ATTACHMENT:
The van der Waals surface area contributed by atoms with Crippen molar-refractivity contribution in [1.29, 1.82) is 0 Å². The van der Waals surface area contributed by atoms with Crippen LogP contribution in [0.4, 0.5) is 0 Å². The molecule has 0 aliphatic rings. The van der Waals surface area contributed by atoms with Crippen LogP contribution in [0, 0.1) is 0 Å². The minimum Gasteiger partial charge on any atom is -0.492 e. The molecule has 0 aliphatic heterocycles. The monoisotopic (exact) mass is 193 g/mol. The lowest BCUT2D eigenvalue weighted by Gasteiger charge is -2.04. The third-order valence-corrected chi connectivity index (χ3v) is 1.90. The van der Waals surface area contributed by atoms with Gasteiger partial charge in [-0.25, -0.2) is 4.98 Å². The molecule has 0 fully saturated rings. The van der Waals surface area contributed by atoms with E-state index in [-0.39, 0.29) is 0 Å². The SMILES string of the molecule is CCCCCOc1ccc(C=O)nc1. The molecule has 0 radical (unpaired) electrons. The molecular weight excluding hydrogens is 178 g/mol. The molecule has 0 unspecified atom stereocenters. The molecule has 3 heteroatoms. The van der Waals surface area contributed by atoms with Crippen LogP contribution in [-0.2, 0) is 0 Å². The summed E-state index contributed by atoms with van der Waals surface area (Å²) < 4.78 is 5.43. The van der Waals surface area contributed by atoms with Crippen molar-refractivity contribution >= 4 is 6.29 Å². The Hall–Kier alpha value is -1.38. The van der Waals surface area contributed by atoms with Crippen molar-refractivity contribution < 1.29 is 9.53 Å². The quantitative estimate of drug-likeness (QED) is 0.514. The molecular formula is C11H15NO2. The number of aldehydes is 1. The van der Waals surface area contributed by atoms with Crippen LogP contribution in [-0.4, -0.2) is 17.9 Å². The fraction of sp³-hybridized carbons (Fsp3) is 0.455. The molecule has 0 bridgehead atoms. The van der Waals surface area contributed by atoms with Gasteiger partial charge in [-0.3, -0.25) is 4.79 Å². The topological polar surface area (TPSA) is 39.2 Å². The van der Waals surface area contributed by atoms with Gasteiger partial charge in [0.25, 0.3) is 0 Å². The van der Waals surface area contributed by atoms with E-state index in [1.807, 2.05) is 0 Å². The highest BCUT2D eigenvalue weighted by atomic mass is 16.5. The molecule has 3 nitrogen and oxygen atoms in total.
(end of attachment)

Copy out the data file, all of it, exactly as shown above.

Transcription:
The van der Waals surface area contributed by atoms with Crippen molar-refractivity contribution in [1.29, 1.82) is 0 Å². The van der Waals surface area contributed by atoms with Crippen LogP contribution in [0.4, 0.5) is 0 Å². The molecule has 0 aliphatic rings. The van der Waals surface area contributed by atoms with Crippen LogP contribution in [0, 0.1) is 0 Å². The minimum Gasteiger partial charge on any atom is -0.492 e. The molecule has 0 aliphatic heterocycles. The monoisotopic (exact) mass is 193 g/mol. The lowest BCUT2D eigenvalue weighted by Gasteiger charge is -2.04. The third-order valence-corrected chi connectivity index (χ3v) is 1.90. The van der Waals surface area contributed by atoms with Gasteiger partial charge in [-0.25, -0.2) is 4.98 Å². The molecule has 0 fully saturated rings. The van der Waals surface area contributed by atoms with E-state index in [-0.39, 0.29) is 0 Å². The SMILES string of the molecule is CCCCCOc1ccc(C=O)nc1. The molecule has 0 radical (unpaired) electrons. The molecular weight excluding hydrogens is 178 g/mol. The molecule has 0 unspecified atom stereocenters. The molecule has 3 heteroatoms. The van der Waals surface area contributed by atoms with Crippen LogP contribution in [-0.2, 0) is 0 Å². The summed E-state index contributed by atoms with van der Waals surface area (Å²) < 4.78 is 5.43. The van der Waals surface area contributed by atoms with Crippen molar-refractivity contribution >= 4 is 6.29 Å². The Hall–Kier alpha value is -1.38. The van der Waals surface area contributed by atoms with Crippen molar-refractivity contribution < 1.29 is 9.53 Å². The quantitative estimate of drug-likeness (QED) is 0.514. The molecular formula is C11H15NO2. The number of aldehydes is 1. The van der Waals surface area contributed by atoms with Crippen LogP contribution in [-0.4, -0.2) is 17.9 Å². The fraction of sp³-hybridized carbons (Fsp3) is 0.455. The molecule has 0 bridgehead atoms. The van der Waals surface area contributed by atoms with Gasteiger partial charge in [-0.3, -0.25) is 4.79 Å². The topological polar surface area (TPSA) is 39.2 Å². The van der Waals surface area contributed by atoms with Gasteiger partial charge in [0.25, 0.3) is 0 Å². The van der Waals surface area contributed by atoms with E-state index in [1.807, 2.05) is 0 Å². The highest BCUT2D eigenvalue weighted by atomic mass is 16.5. The molecule has 3 nitrogen and oxygen atoms in total.